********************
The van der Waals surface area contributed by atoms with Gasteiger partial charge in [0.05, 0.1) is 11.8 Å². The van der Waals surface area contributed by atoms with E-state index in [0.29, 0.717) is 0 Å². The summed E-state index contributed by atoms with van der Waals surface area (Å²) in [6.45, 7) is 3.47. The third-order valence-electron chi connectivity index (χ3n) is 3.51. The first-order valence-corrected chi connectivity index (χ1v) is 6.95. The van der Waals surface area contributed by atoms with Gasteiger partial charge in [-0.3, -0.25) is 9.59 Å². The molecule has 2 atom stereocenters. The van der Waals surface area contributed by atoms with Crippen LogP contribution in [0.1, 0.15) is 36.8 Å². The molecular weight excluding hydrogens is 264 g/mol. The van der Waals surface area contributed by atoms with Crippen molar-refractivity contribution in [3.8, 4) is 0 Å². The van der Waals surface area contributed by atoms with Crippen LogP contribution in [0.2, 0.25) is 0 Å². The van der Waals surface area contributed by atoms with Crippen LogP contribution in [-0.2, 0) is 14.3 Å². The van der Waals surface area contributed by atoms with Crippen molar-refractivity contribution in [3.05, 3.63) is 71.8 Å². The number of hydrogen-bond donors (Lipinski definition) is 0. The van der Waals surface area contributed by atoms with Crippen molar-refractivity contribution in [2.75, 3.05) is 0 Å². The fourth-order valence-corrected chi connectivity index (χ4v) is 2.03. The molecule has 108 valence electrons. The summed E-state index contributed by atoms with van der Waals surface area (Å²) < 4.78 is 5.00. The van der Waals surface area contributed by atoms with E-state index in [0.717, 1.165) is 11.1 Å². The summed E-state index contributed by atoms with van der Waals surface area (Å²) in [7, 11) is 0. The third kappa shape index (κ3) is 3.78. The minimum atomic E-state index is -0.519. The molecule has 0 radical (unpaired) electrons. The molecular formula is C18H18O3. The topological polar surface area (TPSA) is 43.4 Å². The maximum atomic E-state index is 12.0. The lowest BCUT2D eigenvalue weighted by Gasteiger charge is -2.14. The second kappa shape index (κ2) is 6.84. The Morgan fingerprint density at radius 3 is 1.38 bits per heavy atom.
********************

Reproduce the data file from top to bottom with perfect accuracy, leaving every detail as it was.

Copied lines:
The van der Waals surface area contributed by atoms with Gasteiger partial charge in [0.05, 0.1) is 11.8 Å². The van der Waals surface area contributed by atoms with E-state index in [0.29, 0.717) is 0 Å². The summed E-state index contributed by atoms with van der Waals surface area (Å²) in [6.45, 7) is 3.47. The third-order valence-electron chi connectivity index (χ3n) is 3.51. The first-order valence-corrected chi connectivity index (χ1v) is 6.95. The van der Waals surface area contributed by atoms with Gasteiger partial charge in [-0.3, -0.25) is 9.59 Å². The molecule has 2 atom stereocenters. The van der Waals surface area contributed by atoms with Crippen LogP contribution in [0.1, 0.15) is 36.8 Å². The molecular weight excluding hydrogens is 264 g/mol. The van der Waals surface area contributed by atoms with Crippen molar-refractivity contribution in [3.8, 4) is 0 Å². The van der Waals surface area contributed by atoms with Crippen LogP contribution in [0.2, 0.25) is 0 Å². The van der Waals surface area contributed by atoms with Crippen LogP contribution in [-0.2, 0) is 14.3 Å². The van der Waals surface area contributed by atoms with Crippen molar-refractivity contribution in [3.05, 3.63) is 71.8 Å². The number of hydrogen-bond donors (Lipinski definition) is 0. The van der Waals surface area contributed by atoms with Crippen molar-refractivity contribution in [2.75, 3.05) is 0 Å². The fourth-order valence-corrected chi connectivity index (χ4v) is 2.03. The molecule has 108 valence electrons. The summed E-state index contributed by atoms with van der Waals surface area (Å²) < 4.78 is 5.00. The van der Waals surface area contributed by atoms with E-state index in [0.717, 1.165) is 11.1 Å². The summed E-state index contributed by atoms with van der Waals surface area (Å²) in [7, 11) is 0. The third kappa shape index (κ3) is 3.78. The minimum atomic E-state index is -0.519. The molecule has 0 radical (unpaired) electrons. The molecular formula is C18H18O3. The topological polar surface area (TPSA) is 43.4 Å². The maximum atomic E-state index is 12.0. The lowest BCUT2D eigenvalue weighted by Gasteiger charge is -2.14. The second kappa shape index (κ2) is 6.84. The Morgan fingerprint density at radius 3 is 1.38 bits per heavy atom.